42. 42. Golgi Body Function Modifies proteins and lipids Process materials to be removed from the cell Directs secretion:  Make and secrete mucus  Packages products into vesicles for transport  Sorts and targets vesicle to various parts of the cell
  43. 43. Golgi Body  Golgi is polar: cis and trans poles  Cis face  “receiving” side  Located near the ER  Transport vesicles bud from ER and add its membrane and content of the lumen to Golgi http://4.bp.blogspot.com/_rBYpndaJ_ak/S-sxGmLUOuI/AAAAAAAAAGM/oKWwbrO41-U/s1600/Golgi+apparatus.gif
  44. 44. Golgi Body Trans face  “shipping” side  Vesicles bud from Golgi to various locations Targets of vesicles:  Other organelles  Cytoplasm  Plasma membrane surface  Export - outside cell http://4.bp.blogspot.com/_rBYpndaJ_ak/S-sxGmLUOuI/AAAAAAAAAGM/oKWwbrO41-U/s1600/Golgi+apparatus.gif
  45. 45. Lysosome Membrane bound sac of hydrolytic enzymes Enzyme and lysosomal membrane made by RER and transferred to Golgi http://www.daviddarling.info/images/lysosome.gif
  46. 46. Lysosome Enzymes work best at pH 5 Maintains acidic pH by pumping H+ into the lumen Why would a cell want lysosomal enzymes to function at a pH that is different from the cytosol (neutral pH)? http://www.daviddarling.info/images/lysosome.gif
  47. 47. Lysosome FunctionInvolved as one of the steps after phagocytosis(see membrane transport lesson)  lysosome fuse with food vacuole to digest food (acts similarly to stomach in animals)  Lysosome fuses with phagosome (vesicle formed from phagocytosis) to breakdown microorganisms (e.g. WBC digesting bacteria) http://kvhs.nbed.nb.ca/gallant/biology/lysosome.jpg
  48. 48. Lysosome Function  Autophagy: lysosome recycles cell’s own organic material  Important in development of multicellular organisms  Tadpole to frog: destroy cells of tail  Human embryos: destroy webbing between fingers http://kvhs.nbed.nb.ca/gallant/biology/lysosome.jpg
  49. 49. Vacuole  Function: Storage of food, water, waste  Fluid-filled membrane bound sac surrounded  Similar to vesicles but tend to be larger  Derived from the ER and Golgi  In animal cells: many small vacuoles  In plant cells: one large central vacuole
  50. 50. Types of Vacuoles Central vacuole  in plants  maintain internal fluid pressure (turgor) which helps gives plants structure and strength
  51. 51. Types of VacuolesFood vacuole formed by phagocytosis fuses with a lysosome to digest food and invaders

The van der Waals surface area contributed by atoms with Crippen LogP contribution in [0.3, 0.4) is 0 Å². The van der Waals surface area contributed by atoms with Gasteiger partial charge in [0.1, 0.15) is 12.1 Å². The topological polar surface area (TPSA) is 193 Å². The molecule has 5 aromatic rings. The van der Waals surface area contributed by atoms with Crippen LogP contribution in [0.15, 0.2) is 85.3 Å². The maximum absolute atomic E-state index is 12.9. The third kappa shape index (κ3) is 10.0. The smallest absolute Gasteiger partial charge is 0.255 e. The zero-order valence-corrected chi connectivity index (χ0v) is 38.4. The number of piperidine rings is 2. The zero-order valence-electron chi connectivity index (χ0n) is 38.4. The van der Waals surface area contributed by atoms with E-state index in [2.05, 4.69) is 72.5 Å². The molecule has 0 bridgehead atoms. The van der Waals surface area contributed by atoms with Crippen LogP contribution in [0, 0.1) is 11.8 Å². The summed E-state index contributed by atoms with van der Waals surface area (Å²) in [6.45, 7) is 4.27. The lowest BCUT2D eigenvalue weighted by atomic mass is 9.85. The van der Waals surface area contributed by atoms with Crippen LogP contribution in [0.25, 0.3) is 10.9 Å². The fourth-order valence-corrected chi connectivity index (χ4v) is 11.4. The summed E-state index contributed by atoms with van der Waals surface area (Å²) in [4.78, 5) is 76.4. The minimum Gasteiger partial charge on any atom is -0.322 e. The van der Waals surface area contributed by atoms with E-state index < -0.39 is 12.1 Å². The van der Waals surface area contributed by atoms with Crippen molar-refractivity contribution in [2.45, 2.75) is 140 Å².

52. 52. Types of VacuolesContractile vacuole in freshwater protists (e.g. paramecium) pump excess water out of the cell http://bio1151.nicerweb.com/Locked/media/ch07/contractile.html
  53. 53. Endomembrane System Can you describe what is happening at each phase? http://www.yellowtang.org/images/how_endomembrane_sy_c_la_784.jpg
  54. 54. Organelles in Metabolic Function Mitochondria Chloroplast Peroxisome
  55. 55. Mitochondria Structure  Surrounded by a double membrane  Inner membrane is folded to increase the surface area  Reactions occur on the inner membrane surface
  56. 56. Mitochondria Function  Produces energy through a process called cellular respiration  Reaction involves converting energy from food (e.g. sugars) to cellular energy  Process that occurs inside the mitochondria is aerobic (requires oxygen) glucose + O2 CO2 + H2O + energy
  57. 57. Mitochondria  Cells that are very active (e.g. muscle cells) contain many mitochondria  Cells that are fairly inactive (e.g. fat cells) only have a few mitochondria
  58. 58. Chloroplast Structure  Surrounded by a double membrane  Contain chlorophyll, a pigment that gives plants their green colour
  59. 59. Chloroplast Structure  Thyakoid: flattened discs (some are interconnected) containing chlorophyll; where light reactionsX of photosynthesis take place  Granum (grana): Stack(s) of thylakoid  Stroma: Space inside chloroplast
  60. 60. Chloroplast Function  Site for starch (a type of sugar) storage  Site for photosynthesis  Reaction involves trapping light energy to create food in the form of sugars  Starting substances are carbon dioxide and water CO2 + H2O + energy  O2 + glucose